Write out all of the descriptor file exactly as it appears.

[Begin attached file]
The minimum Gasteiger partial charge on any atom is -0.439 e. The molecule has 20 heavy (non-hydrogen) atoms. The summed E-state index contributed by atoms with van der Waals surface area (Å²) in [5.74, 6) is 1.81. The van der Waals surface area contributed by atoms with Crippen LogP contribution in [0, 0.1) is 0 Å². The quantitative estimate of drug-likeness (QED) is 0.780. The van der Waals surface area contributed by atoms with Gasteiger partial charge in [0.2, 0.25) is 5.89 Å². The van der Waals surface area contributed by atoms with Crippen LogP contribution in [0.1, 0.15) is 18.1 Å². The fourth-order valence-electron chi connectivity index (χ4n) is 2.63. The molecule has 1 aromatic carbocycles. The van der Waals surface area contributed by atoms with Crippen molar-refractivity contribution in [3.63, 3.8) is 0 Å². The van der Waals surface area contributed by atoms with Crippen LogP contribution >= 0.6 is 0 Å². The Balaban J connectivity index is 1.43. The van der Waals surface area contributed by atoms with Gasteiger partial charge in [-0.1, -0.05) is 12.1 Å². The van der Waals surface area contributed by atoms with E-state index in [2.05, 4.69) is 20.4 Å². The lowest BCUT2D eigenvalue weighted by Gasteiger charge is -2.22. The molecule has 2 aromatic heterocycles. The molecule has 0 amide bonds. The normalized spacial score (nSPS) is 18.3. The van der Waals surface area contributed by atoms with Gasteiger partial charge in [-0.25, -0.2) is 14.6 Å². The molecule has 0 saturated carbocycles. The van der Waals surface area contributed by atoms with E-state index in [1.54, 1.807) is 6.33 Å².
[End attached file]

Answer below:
The minimum Gasteiger partial charge on any atom is -0.439 e. The molecule has 20 heavy (non-hydrogen) atoms. The summed E-state index contributed by atoms with van der Waals surface area (Å²) in [5.74, 6) is 1.81. The van der Waals surface area contributed by atoms with Crippen LogP contribution in [0, 0.1) is 0 Å². The quantitative estimate of drug-likeness (QED) is 0.780. The van der Waals surface area contributed by atoms with Gasteiger partial charge in [0.2, 0.25) is 5.89 Å². The van der Waals surface area contributed by atoms with Crippen LogP contribution in [0.1, 0.15) is 18.1 Å². The fourth-order valence-electron chi connectivity index (χ4n) is 2.63. The molecule has 1 aromatic carbocycles. The van der Waals surface area contributed by atoms with Crippen molar-refractivity contribution in [3.63, 3.8) is 0 Å². The van der Waals surface area contributed by atoms with Crippen LogP contribution >= 0.6 is 0 Å². The Balaban J connectivity index is 1.43. The van der Waals surface area contributed by atoms with Gasteiger partial charge in [-0.1, -0.05) is 12.1 Å². The van der Waals surface area contributed by atoms with E-state index in [2.05, 4.69) is 20.4 Å². The lowest BCUT2D eigenvalue weighted by Gasteiger charge is -2.22. The molecule has 2 aromatic heterocycles. The molecule has 0 amide bonds. The normalized spacial score (nSPS) is 18.3. The van der Waals surface area contributed by atoms with Gasteiger partial charge in [-0.25, -0.2) is 14.6 Å². The molecule has 0 saturated carbocycles. The van der Waals surface area contributed by atoms with E-state index in [1.54, 1.807) is 6.33 Å².